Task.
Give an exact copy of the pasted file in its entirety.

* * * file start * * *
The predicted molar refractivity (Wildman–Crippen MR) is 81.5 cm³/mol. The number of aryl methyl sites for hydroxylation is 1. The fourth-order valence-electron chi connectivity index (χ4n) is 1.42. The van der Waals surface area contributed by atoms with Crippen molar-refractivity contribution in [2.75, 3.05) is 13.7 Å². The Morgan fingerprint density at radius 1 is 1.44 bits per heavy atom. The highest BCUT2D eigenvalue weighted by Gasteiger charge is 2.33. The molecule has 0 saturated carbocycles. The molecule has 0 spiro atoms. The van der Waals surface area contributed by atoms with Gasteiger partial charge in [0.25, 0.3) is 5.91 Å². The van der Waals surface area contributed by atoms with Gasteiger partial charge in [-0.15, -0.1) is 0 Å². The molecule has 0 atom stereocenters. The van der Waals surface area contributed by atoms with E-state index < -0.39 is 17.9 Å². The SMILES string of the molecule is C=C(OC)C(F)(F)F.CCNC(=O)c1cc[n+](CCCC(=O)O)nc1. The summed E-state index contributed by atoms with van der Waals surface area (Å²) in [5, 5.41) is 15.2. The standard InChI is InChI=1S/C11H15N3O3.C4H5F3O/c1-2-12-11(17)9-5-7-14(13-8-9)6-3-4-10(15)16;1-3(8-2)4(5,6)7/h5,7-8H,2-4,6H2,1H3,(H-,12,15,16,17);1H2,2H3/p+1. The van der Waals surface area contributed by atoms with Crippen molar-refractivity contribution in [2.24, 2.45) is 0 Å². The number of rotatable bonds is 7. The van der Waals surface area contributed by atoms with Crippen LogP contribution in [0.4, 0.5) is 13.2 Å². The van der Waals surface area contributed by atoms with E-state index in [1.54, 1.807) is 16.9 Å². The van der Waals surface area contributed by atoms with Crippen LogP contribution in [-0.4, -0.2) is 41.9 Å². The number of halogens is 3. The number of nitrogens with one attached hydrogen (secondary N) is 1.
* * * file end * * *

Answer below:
The predicted molar refractivity (Wildman–Crippen MR) is 81.5 cm³/mol. The number of aryl methyl sites for hydroxylation is 1. The fourth-order valence-electron chi connectivity index (χ4n) is 1.42. The van der Waals surface area contributed by atoms with Crippen molar-refractivity contribution in [2.75, 3.05) is 13.7 Å². The Morgan fingerprint density at radius 1 is 1.44 bits per heavy atom. The highest BCUT2D eigenvalue weighted by Gasteiger charge is 2.33. The molecule has 0 saturated carbocycles. The molecule has 0 spiro atoms. The van der Waals surface area contributed by atoms with Gasteiger partial charge in [0.25, 0.3) is 5.91 Å². The van der Waals surface area contributed by atoms with Gasteiger partial charge in [-0.15, -0.1) is 0 Å². The molecule has 0 atom stereocenters. The van der Waals surface area contributed by atoms with E-state index < -0.39 is 17.9 Å². The SMILES string of the molecule is C=C(OC)C(F)(F)F.CCNC(=O)c1cc[n+](CCCC(=O)O)nc1. The summed E-state index contributed by atoms with van der Waals surface area (Å²) in [5, 5.41) is 15.2. The standard InChI is InChI=1S/C11H15N3O3.C4H5F3O/c1-2-12-11(17)9-5-7-14(13-8-9)6-3-4-10(15)16;1-3(8-2)4(5,6)7/h5,7-8H,2-4,6H2,1H3,(H-,12,15,16,17);1H2,2H3/p+1. The van der Waals surface area contributed by atoms with Crippen molar-refractivity contribution in [2.24, 2.45) is 0 Å². The number of rotatable bonds is 7. The van der Waals surface area contributed by atoms with Crippen LogP contribution in [0.4, 0.5) is 13.2 Å². The van der Waals surface area contributed by atoms with E-state index in [1.54, 1.807) is 16.9 Å². The van der Waals surface area contributed by atoms with Crippen LogP contribution in [-0.4, -0.2) is 41.9 Å². The number of halogens is 3. The number of nitrogens with one attached hydrogen (secondary N) is 1.